Migration Impact Assessment

Migration Impact Assessment

New Horizons

New Horizons in Regional Science series

Edited by Peter Nijkamp, Jacques Poot and Mediha Sahin

During the last few decades the world has experienced an unprecedented level of cross-border migration. While this has generated significant socio-economic gains for host countries, as well as sometimes for the countries of origin, the costs and benefits involved are unevenly distributed. Consequently, growing global population mobility is a hotly debated topic, both in the political arena and by the general public. Amidst a plethora of facts, opinions and emotions, the assessment of migration impacts must be grounded in a solid scientific evidence base. This analytical book outlines and applies a range of the scientific methods that are currently available in migration impact assessment (MIA). The book provides various North American and European case studies that quantify socio-economic consequences of migration for host societies and for immigrants themselves.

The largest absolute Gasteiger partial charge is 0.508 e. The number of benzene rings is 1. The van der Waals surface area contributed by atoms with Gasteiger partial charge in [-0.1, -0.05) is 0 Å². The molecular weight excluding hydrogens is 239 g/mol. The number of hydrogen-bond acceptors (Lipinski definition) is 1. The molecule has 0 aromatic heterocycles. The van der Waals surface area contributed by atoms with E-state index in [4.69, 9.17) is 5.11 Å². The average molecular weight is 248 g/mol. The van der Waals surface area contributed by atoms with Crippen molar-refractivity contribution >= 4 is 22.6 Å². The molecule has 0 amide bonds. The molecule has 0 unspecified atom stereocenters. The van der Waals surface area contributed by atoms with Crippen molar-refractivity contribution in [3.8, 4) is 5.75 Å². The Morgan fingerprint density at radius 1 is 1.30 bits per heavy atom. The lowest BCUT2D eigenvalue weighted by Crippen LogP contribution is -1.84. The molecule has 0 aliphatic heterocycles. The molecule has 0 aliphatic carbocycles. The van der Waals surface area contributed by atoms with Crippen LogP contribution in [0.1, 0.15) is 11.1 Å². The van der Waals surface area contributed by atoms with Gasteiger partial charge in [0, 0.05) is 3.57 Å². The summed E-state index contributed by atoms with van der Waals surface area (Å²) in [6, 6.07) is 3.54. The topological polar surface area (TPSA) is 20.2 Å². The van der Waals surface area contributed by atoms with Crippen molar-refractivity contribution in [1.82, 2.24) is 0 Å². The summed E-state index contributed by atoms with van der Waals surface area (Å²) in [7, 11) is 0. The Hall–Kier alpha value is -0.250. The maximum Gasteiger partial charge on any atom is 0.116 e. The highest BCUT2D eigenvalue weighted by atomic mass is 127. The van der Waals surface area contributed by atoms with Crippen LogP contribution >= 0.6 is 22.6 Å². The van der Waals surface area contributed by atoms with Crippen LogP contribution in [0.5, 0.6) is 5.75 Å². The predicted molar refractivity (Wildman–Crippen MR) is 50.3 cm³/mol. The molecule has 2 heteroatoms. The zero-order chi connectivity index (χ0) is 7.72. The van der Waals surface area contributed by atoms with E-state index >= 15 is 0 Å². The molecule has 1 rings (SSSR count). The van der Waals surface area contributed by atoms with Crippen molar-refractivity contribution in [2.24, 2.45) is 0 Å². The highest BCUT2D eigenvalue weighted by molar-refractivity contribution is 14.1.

Chapter 1: Migration impact assessment: a state of the art

Edited by Peter Nijkamp, Jacques Poot and Mediha Sahin

Subjects: development studies, migration, economics and finance, regional economics, valuation, politics and public policy, migration, public policy, social policy and sociology, migration, urban and regional studies, migration, regional economics


Migration is as old as humanity itself. Indeed it is no exaggeration to state that the evolution of human settlement and socio-economic–cultural development was shaped by migration. Throughout history, individuals and families have relocated, sometimes over considerable distances, to seek new opportunities or escape current threats. While migration has always implied the crossing of real, or imagined, frontiers and the residing in communities that are in many ways different from one’s birthplace, only after the emergence of the nation state in the nineteenth century did a distinction between internal and international migration formally arise and, with it, the question of how the settlement of new arrivals – or the emigration from a country – impacted on a nation’s citizens. Most countries of the world are increasingly affected by international migration: either as senders of emigrants, receivers of immigrants, or in many cases as both. The composition of the migrant population is often very different from that of the host population in terms of demographic, cultural and socio-economic characteristics. Migrant settlement is worldwide also predominantly concentrated in specific ‘attractor’ regions, in particular in metropolitan agglomerations of the developed world. The extent to which foreign migrants exert positive or negative long-range effects on the local, regional or national economy is, however, an underresearched topic in many countries.

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